• The raw data you want to have persistent. In any organization that fits best for your model. The model is an API that makes your application logic live. That database is the storage for the (non-living) data. If it is possible for your app (I don't know which kind of app it is), try stop to think of it as a "database-backed app", but just an "app", which uses a database as a way to persist module data. Many problems stem from "iconizing" the database - it is nothing more than a data storage for the model; you can ditch it, restructure it or replace it if it helps.
    – herby
    Dec 1, 2011 at 13:36
  • (above holds only for scenarios when data in db are not shared with another application)
    – herby
    Dec 1, 2011 at 13:37
  • I apologize for poor word-choice in my comment -- what I meant to say was that I'm not sure what's in the database, with respect to MVC. Is the database outside of MVC? Is it part of the model? Is it part of V or C (probably not, but you get the point).
    – user39685
    Dec 1, 2011 at 13:40
  • I see. You probably derived from my answer that you can see it a part of the model which serves to persist the application data which the code from the model processes. (I see the EDIT): If that database is something that must outlive the application, than look at the database as the external service, which model must communicate with, get data for computation and also send some back.
    – herby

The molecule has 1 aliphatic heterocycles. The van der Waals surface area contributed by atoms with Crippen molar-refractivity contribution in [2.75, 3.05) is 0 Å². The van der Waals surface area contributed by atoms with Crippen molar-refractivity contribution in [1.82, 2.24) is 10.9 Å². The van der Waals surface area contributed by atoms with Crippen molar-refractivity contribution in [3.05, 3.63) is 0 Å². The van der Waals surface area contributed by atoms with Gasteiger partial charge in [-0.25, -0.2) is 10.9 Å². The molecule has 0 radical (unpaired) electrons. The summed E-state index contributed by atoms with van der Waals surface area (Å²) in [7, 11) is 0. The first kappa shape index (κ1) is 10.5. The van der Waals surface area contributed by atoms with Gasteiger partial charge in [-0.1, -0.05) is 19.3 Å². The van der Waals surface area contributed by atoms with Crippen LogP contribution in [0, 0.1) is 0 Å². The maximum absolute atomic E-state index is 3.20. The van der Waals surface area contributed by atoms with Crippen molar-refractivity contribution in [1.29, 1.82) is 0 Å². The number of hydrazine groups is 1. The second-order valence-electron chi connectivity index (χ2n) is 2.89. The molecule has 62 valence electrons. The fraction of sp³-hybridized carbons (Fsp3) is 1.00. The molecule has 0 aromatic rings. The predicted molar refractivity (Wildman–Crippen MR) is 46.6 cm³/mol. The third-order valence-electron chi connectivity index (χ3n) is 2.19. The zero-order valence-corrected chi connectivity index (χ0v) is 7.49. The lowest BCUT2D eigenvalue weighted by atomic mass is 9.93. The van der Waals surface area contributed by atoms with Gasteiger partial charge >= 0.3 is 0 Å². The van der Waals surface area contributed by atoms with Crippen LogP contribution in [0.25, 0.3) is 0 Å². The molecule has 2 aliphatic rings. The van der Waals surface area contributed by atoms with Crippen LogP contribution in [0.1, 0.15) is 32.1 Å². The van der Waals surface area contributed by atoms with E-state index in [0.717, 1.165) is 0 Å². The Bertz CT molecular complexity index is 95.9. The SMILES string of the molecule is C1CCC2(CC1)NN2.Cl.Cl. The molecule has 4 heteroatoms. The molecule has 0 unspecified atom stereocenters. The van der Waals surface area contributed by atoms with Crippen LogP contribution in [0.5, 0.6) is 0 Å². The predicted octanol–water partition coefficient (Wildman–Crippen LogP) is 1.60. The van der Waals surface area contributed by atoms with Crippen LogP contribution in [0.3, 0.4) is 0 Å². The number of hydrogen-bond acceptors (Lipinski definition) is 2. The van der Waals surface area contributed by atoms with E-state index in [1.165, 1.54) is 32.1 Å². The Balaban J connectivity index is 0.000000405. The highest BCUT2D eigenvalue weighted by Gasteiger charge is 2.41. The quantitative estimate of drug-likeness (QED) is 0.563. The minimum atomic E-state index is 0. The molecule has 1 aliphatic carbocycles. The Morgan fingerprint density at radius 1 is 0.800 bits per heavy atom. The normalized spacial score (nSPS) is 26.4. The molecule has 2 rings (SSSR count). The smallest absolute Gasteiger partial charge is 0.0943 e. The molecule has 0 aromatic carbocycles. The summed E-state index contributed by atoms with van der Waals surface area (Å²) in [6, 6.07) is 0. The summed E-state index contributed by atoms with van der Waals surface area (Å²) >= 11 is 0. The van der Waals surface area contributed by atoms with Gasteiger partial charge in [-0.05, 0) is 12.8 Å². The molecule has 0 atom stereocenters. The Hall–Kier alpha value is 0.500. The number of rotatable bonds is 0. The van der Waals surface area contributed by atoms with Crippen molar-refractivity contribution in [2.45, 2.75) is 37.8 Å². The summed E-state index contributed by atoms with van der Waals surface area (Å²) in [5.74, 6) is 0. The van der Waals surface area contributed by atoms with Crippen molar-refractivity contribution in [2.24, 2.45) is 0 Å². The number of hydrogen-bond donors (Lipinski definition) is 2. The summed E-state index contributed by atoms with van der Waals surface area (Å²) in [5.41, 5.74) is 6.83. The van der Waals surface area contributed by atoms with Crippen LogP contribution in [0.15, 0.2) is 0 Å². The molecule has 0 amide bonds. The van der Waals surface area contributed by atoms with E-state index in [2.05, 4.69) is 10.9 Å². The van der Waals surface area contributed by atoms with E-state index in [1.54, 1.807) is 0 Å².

Dec 1, 2011 at 13:49
  • In the extreme case, when business logic is in the DB itself, you can have very thin model that mostly relays to the DB, or even say that db is your model (but then, it should have all the logic).
    – herby
    Dec 1, 2011 at 13:57

Taking a very simplistic and idealistic view.

The Model is generally seen as a model of the domain (roughly, the business), not as a model of the data. These may look similar, but they are not completely tied to one another.

The View should be a model of the application front end and the Controller should be a model of the flow from one view to another.

Business logic should be entirely encapsulated in the Model, whether it be in the database or code. Although some business logic may be repeated in the View or Controller, for various reasons, it should be possible (and safe) to remove those two components completely and put a different front-end in its place.


To my understanding, MVC is just the description of the architectural pattern of your client application. The picture here in Wikipedia just shows this:


Of course, when you have parts of you application implemented in "stored procedures", then those database code may also be part of the model, or even of the controller (depending what the code does). But if that's not the case, then the database is clearly "outside of MVC", just as you stated it.

But then, what is in the database -- is that not also the model?

No it is not. "The model manages the behaviour and data of the application domain". Often, the Model hooks into a database yes, but in no way is that a requirement. The model is a new layer between your application and the database. The backend could be a set of Mock objects, XML, or anything else that supports data persistence.

By decoupling the layers you give yourself much greater flexibility to use better unit testing practices, make the code more manageable (E.G. SQL gets replaced by Oracle) amongst other benefits.